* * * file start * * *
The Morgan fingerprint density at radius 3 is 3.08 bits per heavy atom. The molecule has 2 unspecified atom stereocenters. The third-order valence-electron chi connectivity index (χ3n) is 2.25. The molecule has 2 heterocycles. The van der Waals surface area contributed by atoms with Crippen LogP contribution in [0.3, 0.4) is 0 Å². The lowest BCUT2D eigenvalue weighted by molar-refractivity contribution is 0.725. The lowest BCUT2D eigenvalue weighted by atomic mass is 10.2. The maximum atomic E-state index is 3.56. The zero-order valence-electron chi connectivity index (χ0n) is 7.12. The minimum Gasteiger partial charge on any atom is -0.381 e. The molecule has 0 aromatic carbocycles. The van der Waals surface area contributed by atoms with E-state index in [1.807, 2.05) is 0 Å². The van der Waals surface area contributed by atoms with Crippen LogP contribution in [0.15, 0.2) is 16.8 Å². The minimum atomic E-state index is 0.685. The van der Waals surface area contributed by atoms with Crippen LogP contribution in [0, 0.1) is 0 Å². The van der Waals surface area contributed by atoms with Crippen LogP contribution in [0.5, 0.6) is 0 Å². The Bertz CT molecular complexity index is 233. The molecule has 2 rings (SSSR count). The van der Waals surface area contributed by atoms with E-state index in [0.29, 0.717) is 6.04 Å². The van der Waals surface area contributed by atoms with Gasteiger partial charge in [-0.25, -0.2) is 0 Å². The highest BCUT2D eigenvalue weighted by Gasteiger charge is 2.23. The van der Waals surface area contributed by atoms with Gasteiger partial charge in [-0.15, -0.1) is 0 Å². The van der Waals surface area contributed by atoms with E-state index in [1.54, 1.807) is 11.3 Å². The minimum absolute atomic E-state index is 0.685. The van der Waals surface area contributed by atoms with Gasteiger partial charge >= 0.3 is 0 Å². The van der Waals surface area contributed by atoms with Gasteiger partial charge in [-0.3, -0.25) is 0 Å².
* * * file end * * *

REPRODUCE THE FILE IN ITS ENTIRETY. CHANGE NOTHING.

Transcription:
The Morgan fingerprint density at radius 3 is 3.08 bits per heavy atom. The molecule has 2 unspecified atom stereocenters. The third-order valence-electron chi connectivity index (χ3n) is 2.25. The molecule has 2 heterocycles. The van der Waals surface area contributed by atoms with Crippen LogP contribution in [0.3, 0.4) is 0 Å². The lowest BCUT2D eigenvalue weighted by molar-refractivity contribution is 0.725. The lowest BCUT2D eigenvalue weighted by atomic mass is 10.2. The maximum atomic E-state index is 3.56. The zero-order valence-electron chi connectivity index (χ0n) is 7.12. The minimum Gasteiger partial charge on any atom is -0.381 e. The molecule has 0 aromatic carbocycles. The van der Waals surface area contributed by atoms with E-state index in [1.807, 2.05) is 0 Å². The van der Waals surface area contributed by atoms with Crippen LogP contribution in [0.15, 0.2) is 16.8 Å². The minimum atomic E-state index is 0.685. The van der Waals surface area contributed by atoms with Crippen LogP contribution in [0, 0.1) is 0 Å². The van der Waals surface area contributed by atoms with Crippen LogP contribution in [0.5, 0.6) is 0 Å². The Bertz CT molecular complexity index is 233. The molecule has 2 rings (SSSR count). The van der Waals surface area contributed by atoms with E-state index in [0.29, 0.717) is 6.04 Å². The van der Waals surface area contributed by atoms with Gasteiger partial charge in [-0.25, -0.2) is 0 Å². The highest BCUT2D eigenvalue weighted by Gasteiger charge is 2.23. The van der Waals surface area contributed by atoms with Gasteiger partial charge in [-0.15, -0.1) is 0 Å². The van der Waals surface area contributed by atoms with E-state index in [1.54, 1.807) is 11.3 Å². The minimum absolute atomic E-state index is 0.685. The van der Waals surface area contributed by atoms with Gasteiger partial charge >= 0.3 is 0 Å². The van der Waals surface area contributed by atoms with Gasteiger partial charge in [-0.3, -0.25) is 0 Å².